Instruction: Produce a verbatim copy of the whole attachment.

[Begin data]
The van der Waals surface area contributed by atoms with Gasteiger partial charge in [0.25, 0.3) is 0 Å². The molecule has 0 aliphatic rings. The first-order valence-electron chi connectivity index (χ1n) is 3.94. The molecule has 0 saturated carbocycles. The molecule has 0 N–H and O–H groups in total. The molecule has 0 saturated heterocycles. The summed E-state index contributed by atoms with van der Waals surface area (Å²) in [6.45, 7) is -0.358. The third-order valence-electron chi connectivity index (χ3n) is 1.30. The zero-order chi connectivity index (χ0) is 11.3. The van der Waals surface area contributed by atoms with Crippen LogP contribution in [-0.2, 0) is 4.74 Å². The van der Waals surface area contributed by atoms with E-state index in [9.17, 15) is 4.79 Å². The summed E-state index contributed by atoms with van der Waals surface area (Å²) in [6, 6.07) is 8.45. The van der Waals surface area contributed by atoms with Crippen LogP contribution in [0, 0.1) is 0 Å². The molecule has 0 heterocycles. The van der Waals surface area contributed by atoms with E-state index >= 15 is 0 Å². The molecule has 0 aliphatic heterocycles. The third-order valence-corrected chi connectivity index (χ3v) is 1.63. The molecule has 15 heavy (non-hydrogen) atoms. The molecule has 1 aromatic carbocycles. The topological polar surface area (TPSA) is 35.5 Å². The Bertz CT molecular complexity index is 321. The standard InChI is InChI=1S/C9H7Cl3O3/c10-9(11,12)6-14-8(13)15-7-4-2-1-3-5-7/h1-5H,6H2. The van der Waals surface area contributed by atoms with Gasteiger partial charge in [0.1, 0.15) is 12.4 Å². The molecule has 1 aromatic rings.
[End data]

The van der Waals surface area contributed by atoms with Gasteiger partial charge in [0.25, 0.3) is 0 Å². The molecule has 0 aliphatic rings. The first-order valence-electron chi connectivity index (χ1n) is 3.94. The molecule has 0 saturated carbocycles. The molecule has 0 N–H and O–H groups in total. The molecule has 0 saturated heterocycles. The summed E-state index contributed by atoms with van der Waals surface area (Å²) in [6.45, 7) is -0.358. The third-order valence-electron chi connectivity index (χ3n) is 1.30. The zero-order chi connectivity index (χ0) is 11.3. The van der Waals surface area contributed by atoms with Crippen LogP contribution in [-0.2, 0) is 4.74 Å². The van der Waals surface area contributed by atoms with E-state index in [9.17, 15) is 4.79 Å². The summed E-state index contributed by atoms with van der Waals surface area (Å²) in [6, 6.07) is 8.45. The van der Waals surface area contributed by atoms with Crippen LogP contribution in [0, 0.1) is 0 Å². The molecule has 0 heterocycles. The van der Waals surface area contributed by atoms with E-state index >= 15 is 0 Å². The molecule has 0 aliphatic heterocycles. The third-order valence-corrected chi connectivity index (χ3v) is 1.63. The molecule has 15 heavy (non-hydrogen) atoms. The molecule has 1 aromatic carbocycles. The topological polar surface area (TPSA) is 35.5 Å². The Bertz CT molecular complexity index is 321. The standard InChI is InChI=1S/C9H7Cl3O3/c10-9(11,12)6-14-8(13)15-7-4-2-1-3-5-7/h1-5H,6H2. The van der Waals surface area contributed by atoms with Gasteiger partial charge in [0.1, 0.15) is 12.4 Å². The molecule has 1 aromatic rings.